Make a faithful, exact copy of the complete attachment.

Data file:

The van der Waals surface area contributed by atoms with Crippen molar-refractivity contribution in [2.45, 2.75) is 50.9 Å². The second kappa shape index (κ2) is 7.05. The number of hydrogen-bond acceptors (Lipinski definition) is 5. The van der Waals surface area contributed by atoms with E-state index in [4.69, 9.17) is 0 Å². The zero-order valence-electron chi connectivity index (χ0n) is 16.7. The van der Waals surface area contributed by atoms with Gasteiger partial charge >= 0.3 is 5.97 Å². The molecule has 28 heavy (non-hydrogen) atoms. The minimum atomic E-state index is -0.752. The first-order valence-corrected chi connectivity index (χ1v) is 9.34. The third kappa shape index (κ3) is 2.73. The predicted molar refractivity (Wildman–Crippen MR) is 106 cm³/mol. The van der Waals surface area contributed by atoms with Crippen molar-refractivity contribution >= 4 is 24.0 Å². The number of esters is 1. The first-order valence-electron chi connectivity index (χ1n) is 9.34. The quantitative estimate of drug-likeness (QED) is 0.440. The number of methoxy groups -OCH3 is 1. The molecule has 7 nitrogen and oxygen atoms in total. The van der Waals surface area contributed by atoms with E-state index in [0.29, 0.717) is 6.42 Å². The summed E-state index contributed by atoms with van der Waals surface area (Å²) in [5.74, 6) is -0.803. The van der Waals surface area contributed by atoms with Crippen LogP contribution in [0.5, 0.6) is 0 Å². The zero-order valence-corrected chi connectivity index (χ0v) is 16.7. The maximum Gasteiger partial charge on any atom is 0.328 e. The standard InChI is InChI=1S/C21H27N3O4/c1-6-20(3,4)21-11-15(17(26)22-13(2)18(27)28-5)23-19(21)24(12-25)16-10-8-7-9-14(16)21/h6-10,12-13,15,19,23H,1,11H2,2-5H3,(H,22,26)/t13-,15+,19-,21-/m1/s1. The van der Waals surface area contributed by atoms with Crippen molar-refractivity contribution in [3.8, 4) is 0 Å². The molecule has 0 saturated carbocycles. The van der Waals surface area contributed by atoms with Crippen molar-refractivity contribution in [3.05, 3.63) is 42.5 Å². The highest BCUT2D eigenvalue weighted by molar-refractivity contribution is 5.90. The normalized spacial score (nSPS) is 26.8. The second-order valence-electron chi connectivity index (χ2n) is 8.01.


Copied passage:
The van der Waals surface area contributed by atoms with Crippen molar-refractivity contribution in [2.45, 2.75) is 50.9 Å². The second kappa shape index (κ2) is 7.05. The number of hydrogen-bond acceptors (Lipinski definition) is 5. The van der Waals surface area contributed by atoms with E-state index in [4.69, 9.17) is 0 Å². The zero-order valence-electron chi connectivity index (χ0n) is 16.7. The van der Waals surface area contributed by atoms with Gasteiger partial charge >= 0.3 is 5.97 Å². The molecule has 28 heavy (non-hydrogen) atoms. The minimum atomic E-state index is -0.752. The first-order valence-corrected chi connectivity index (χ1v) is 9.34. The third kappa shape index (κ3) is 2.73. The predicted molar refractivity (Wildman–Crippen MR) is 106 cm³/mol. The van der Waals surface area contributed by atoms with Crippen molar-refractivity contribution >= 4 is 24.0 Å². The number of esters is 1. The first-order valence-electron chi connectivity index (χ1n) is 9.34. The quantitative estimate of drug-likeness (QED) is 0.440. The number of methoxy groups -OCH3 is 1. The molecule has 7 nitrogen and oxygen atoms in total. The van der Waals surface area contributed by atoms with E-state index in [0.29, 0.717) is 6.42 Å². The summed E-state index contributed by atoms with van der Waals surface area (Å²) in [5.74, 6) is -0.803. The van der Waals surface area contributed by atoms with Crippen LogP contribution in [0.5, 0.6) is 0 Å². The zero-order valence-corrected chi connectivity index (χ0v) is 16.7. The maximum Gasteiger partial charge on any atom is 0.328 e. The standard InChI is InChI=1S/C21H27N3O4/c1-6-20(3,4)21-11-15(17(26)22-13(2)18(27)28-5)23-19(21)24(12-25)16-10-8-7-9-14(16)21/h6-10,12-13,15,19,23H,1,11H2,2-5H3,(H,22,26)/t13-,15+,19-,21-/m1/s1. The van der Waals surface area contributed by atoms with Crippen molar-refractivity contribution in [3.8, 4) is 0 Å². The molecule has 0 saturated carbocycles. The van der Waals surface area contributed by atoms with Crippen molar-refractivity contribution in [3.05, 3.63) is 42.5 Å². The highest BCUT2D eigenvalue weighted by molar-refractivity contribution is 5.90. The normalized spacial score (nSPS) is 26.8. The second-order valence-electron chi connectivity index (χ2n) is 8.01.